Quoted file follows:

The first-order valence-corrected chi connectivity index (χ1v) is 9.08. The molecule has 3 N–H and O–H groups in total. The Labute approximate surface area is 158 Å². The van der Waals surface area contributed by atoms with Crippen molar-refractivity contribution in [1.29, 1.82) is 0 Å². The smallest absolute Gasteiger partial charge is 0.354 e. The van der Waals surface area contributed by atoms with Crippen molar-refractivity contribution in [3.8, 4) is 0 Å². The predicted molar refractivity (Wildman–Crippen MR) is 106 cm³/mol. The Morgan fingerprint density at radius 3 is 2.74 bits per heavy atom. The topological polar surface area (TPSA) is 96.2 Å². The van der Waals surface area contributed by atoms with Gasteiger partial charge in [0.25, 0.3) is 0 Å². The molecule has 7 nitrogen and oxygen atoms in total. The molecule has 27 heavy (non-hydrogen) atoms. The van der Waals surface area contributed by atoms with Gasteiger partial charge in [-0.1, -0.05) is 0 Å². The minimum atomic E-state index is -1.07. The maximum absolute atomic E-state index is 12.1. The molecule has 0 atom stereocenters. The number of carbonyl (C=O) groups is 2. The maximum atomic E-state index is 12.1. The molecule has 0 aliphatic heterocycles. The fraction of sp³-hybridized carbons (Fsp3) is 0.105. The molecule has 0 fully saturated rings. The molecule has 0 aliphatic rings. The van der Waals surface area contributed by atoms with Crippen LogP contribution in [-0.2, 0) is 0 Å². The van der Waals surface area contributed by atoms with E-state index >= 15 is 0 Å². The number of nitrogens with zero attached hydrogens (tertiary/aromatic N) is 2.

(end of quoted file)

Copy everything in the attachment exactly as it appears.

The first-order valence-corrected chi connectivity index (χ1v) is 9.08. The molecule has 3 N–H and O–H groups in total. The Labute approximate surface area is 158 Å². The van der Waals surface area contributed by atoms with Crippen molar-refractivity contribution in [1.29, 1.82) is 0 Å². The smallest absolute Gasteiger partial charge is 0.354 e. The van der Waals surface area contributed by atoms with Crippen molar-refractivity contribution in [3.8, 4) is 0 Å². The predicted molar refractivity (Wildman–Crippen MR) is 106 cm³/mol. The Morgan fingerprint density at radius 3 is 2.74 bits per heavy atom. The topological polar surface area (TPSA) is 96.2 Å². The van der Waals surface area contributed by atoms with Gasteiger partial charge in [0.25, 0.3) is 0 Å². The molecule has 7 nitrogen and oxygen atoms in total. The molecule has 27 heavy (non-hydrogen) atoms. The van der Waals surface area contributed by atoms with Gasteiger partial charge in [-0.1, -0.05) is 0 Å². The minimum atomic E-state index is -1.07. The maximum absolute atomic E-state index is 12.1. The molecule has 0 atom stereocenters. The number of carbonyl (C=O) groups is 2. The maximum atomic E-state index is 12.1. The molecule has 0 aliphatic heterocycles. The fraction of sp³-hybridized carbons (Fsp3) is 0.105. The molecule has 0 fully saturated rings. The molecule has 0 aliphatic rings. The van der Waals surface area contributed by atoms with Crippen LogP contribution in [-0.2, 0) is 0 Å². The van der Waals surface area contributed by atoms with E-state index >= 15 is 0 Å². The number of nitrogens with zero attached hydrogens (tertiary/aromatic N) is 2.